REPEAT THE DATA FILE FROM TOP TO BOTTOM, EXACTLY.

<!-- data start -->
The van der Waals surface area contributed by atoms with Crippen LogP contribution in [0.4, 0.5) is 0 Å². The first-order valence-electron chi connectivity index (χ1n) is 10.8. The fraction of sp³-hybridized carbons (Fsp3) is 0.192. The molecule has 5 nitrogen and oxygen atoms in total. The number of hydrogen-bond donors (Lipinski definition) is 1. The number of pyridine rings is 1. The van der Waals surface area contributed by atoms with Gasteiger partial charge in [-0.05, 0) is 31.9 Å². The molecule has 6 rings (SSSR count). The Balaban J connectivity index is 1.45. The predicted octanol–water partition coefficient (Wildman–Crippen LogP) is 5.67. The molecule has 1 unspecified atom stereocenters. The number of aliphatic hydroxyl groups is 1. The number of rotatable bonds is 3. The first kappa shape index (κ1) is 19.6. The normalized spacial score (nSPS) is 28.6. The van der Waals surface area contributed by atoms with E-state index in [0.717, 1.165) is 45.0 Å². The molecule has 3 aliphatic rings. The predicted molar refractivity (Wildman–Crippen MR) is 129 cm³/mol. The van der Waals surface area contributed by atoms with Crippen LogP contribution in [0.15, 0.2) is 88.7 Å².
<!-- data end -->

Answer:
The van der Waals surface area contributed by atoms with Crippen LogP contribution in [0.4, 0.5) is 0 Å². The first-order valence-electron chi connectivity index (χ1n) is 10.8. The fraction of sp³-hybridized carbons (Fsp3) is 0.192. The molecule has 5 nitrogen and oxygen atoms in total. The number of hydrogen-bond donors (Lipinski definition) is 1. The number of pyridine rings is 1. The van der Waals surface area contributed by atoms with Gasteiger partial charge in [-0.05, 0) is 31.9 Å². The molecule has 6 rings (SSSR count). The Balaban J connectivity index is 1.45. The predicted octanol–water partition coefficient (Wildman–Crippen LogP) is 5.67. The molecule has 1 unspecified atom stereocenters. The number of aliphatic hydroxyl groups is 1. The number of rotatable bonds is 3. The first kappa shape index (κ1) is 19.6. The normalized spacial score (nSPS) is 28.6. The van der Waals surface area contributed by atoms with E-state index in [0.717, 1.165) is 45.0 Å². The molecule has 3 aliphatic rings. The predicted molar refractivity (Wildman–Crippen MR) is 129 cm³/mol. The van der Waals surface area contributed by atoms with Crippen LogP contribution in [0.15, 0.2) is 88.7 Å².